House passes revamped disaster relief package despite Trump eruptions

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Damaged Florida home

The remains of a home that was heavily damaged by Hurricane Michael sits near the beach on May 9 in Mexico Beach, Florida. | Scott Olson/Getty Images

House Democrats pushed through another multibillion-dollar disaster aid offer Friday — a vote that will be in vain if they can’t strike a deal that defuses President Donald Trump’s hostility toward funneling more money to Puerto Rico.

In the legislative scheme of things, the passage vote is a negligible step given that there is no bipartisan accord yet. But the president raised the political stakes in the hours leading up to the roll call, warning House Republicans to fall in line with his opposition to the Democratic plan to send more than $19 billion in rebuilding assistance to communities hit by hurricanes, extreme flooding, tornadoes and wildfires.

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GOP lawmakers “should not vote for the BAD DEMOCRAT” aid package, Trump urged in a Twitter missive Thursday night, following up in a midnight proclamation that “Republicans must stick together!”

While 150 Republicans voted against the bill, 34 voted in support. A number of Republicans who backed the aid package represent states recovering from hurricanes and flooding, like Florida, Texas, Georgia and Nebraska.

The measure passed 257-150, allowing House Democrats to formally stake their latest negotiating position, four months after passing their first disaster aid offer in January. That initial bill has languished in the Senate amid failed test votes and pushback from the president, who has chimed in during the intervening months with insults against Puerto Rican officials and an insistence that the federal government has already given the U.S. territory more than enough money to rebuild from the Category 5 hurricanes that hit the island in 2017.

Following passage, Trump praised his party for a “great Republican vote,” saying on Twitter that “we will now work out a bipartisan solution that gets relief for our great States and Farmers” and urging Congress to “get me a Bill that I can quickly sign!”

For months, the president’s animosity has put congressional leaders in a bind as they look for a bipartisan path to delivering assistance to districts and states still hard up from the bruising weather events of the last few years. Even while Senate Republicans traded a new aid offer to Democrats on Thursday to get beyond the impasse over Puerto Rico, negotiators acknowledged that they won’t be able to bust through the gridlock without Trump’s backing.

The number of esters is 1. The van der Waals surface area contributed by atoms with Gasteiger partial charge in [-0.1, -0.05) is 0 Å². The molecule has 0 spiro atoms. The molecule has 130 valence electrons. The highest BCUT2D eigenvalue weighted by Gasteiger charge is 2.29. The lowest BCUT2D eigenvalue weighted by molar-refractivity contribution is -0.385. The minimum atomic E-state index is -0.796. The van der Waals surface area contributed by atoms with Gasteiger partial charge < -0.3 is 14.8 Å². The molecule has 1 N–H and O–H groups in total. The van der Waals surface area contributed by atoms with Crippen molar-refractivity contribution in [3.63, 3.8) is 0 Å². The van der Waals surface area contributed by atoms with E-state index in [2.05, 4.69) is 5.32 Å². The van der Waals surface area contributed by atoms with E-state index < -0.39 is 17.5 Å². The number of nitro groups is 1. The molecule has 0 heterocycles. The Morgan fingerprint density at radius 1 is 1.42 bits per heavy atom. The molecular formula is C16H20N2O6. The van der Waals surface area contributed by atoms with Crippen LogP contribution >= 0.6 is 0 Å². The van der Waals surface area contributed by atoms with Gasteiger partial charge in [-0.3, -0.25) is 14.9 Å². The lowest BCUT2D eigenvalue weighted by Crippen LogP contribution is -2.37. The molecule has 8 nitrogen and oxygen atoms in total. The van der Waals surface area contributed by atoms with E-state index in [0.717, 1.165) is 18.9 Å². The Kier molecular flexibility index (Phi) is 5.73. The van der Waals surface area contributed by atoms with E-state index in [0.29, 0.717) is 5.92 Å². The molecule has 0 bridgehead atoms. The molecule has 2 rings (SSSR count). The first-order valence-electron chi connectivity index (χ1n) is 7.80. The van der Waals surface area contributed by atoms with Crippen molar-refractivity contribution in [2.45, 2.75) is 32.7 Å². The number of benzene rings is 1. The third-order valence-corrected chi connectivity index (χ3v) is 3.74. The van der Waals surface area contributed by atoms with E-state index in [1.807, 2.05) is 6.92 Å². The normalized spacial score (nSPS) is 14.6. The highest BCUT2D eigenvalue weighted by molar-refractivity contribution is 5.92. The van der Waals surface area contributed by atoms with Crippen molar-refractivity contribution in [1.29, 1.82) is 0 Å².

Desperate to deliver some relief to their disaster-wrought communities, some Republican lawmakers have begun to publicly break with the president. Rep. Austin Scott, a Republican who represents a rural slice of southern Georgia hit by Hurricane Michael last year, derided the White House this week over the delay in disaster aid to farmers.

“I appreciate the president’s favorable comments about the agricultural community,” Scott said. “But when things are then handed off to people at the Office of Management and Budget, who consider the American farmer and the American farm family nothing but subsidy-sucking freeloaders, then there’s a disconnect in what is actually coming out of the administration, and what the administration is telling us that they’re going to do.”

Many GOP lawmakers still banded with Trump in bucking the House’s latest aid plan Friday. Speaking on the floor, House Minority Leader Kevin McCarthy called it a “message vote” but suggested congressional leaders can resolve the stalemate in the coming days.

“I know that we can do better,” the minority leader said. “I’ve spoken to the president. I’ve spoken to the leader on the Senate side. I believe that we can solve this all by next week.”

Democrats’ original bill totaled about $17 billion, but an additional $2 billion in amendments was tacked on.

For example, before passage, the House adopted several amendments by voice vote, including one from Republican Rep.Del. Amata Radewagen, who serves as Congress’ delegate from American Samoa, to increase nutrition assistance from $5 million to $18 million for the U.S. territory.

The House also agreed to add in hundreds of millions of dollars in additional funding for the Air Force, Marine Corps and Navy to rebuild military installations hit by hurricanes last year, plus $310 million in additional funding for the Department of Agriculture’s emergency watershed program and a $500 million increase for the Federal Highway Administration’s emergency relief program.

Democrats rejected a GOP effort that would have added about $2.9 billion to deal with the costs of caring for unaccompanied children arriving at the U.S.-Mexico border.

Rep. Rosa DeLauro (D-Conn.), in a heated floor speech, said Democrats are waiting on more information from the White House about the president’s recent request for billions to handle humanitarian and security needs at the border.

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